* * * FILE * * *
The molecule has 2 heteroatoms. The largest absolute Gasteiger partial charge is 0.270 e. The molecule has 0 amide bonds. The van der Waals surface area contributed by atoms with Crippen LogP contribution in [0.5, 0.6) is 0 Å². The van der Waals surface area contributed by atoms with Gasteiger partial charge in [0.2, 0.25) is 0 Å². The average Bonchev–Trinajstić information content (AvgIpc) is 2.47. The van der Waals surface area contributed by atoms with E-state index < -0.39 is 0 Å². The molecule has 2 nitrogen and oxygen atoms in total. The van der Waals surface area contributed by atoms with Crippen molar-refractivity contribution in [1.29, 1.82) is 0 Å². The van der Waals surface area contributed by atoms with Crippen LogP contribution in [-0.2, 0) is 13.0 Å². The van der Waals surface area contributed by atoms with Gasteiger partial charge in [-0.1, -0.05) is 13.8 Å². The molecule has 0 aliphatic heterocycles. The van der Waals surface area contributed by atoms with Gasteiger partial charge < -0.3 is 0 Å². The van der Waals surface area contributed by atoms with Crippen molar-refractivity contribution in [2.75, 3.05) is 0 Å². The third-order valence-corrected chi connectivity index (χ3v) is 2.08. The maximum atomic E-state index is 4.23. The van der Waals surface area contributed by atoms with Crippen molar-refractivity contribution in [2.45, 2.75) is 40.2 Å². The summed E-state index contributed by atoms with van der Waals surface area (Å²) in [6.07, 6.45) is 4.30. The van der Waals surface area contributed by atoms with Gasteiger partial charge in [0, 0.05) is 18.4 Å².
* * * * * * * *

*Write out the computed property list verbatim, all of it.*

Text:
The molecule has 2 heteroatoms. The largest absolute Gasteiger partial charge is 0.270 e. The molecule has 0 amide bonds. The van der Waals surface area contributed by atoms with Crippen LogP contribution in [0.5, 0.6) is 0 Å². The van der Waals surface area contributed by atoms with Gasteiger partial charge in [0.2, 0.25) is 0 Å². The average Bonchev–Trinajstić information content (AvgIpc) is 2.47. The van der Waals surface area contributed by atoms with E-state index < -0.39 is 0 Å². The molecule has 2 nitrogen and oxygen atoms in total. The van der Waals surface area contributed by atoms with Crippen molar-refractivity contribution in [1.29, 1.82) is 0 Å². The van der Waals surface area contributed by atoms with Crippen LogP contribution in [-0.2, 0) is 13.0 Å². The van der Waals surface area contributed by atoms with Gasteiger partial charge in [-0.1, -0.05) is 13.8 Å². The molecule has 0 aliphatic heterocycles. The van der Waals surface area contributed by atoms with Gasteiger partial charge < -0.3 is 0 Å². The van der Waals surface area contributed by atoms with Crippen molar-refractivity contribution in [2.75, 3.05) is 0 Å². The third-order valence-corrected chi connectivity index (χ3v) is 2.08. The maximum atomic E-state index is 4.23. The van der Waals surface area contributed by atoms with Crippen molar-refractivity contribution in [2.45, 2.75) is 40.2 Å². The summed E-state index contributed by atoms with van der Waals surface area (Å²) in [6.07, 6.45) is 4.30. The van der Waals surface area contributed by atoms with Gasteiger partial charge in [0, 0.05) is 18.4 Å².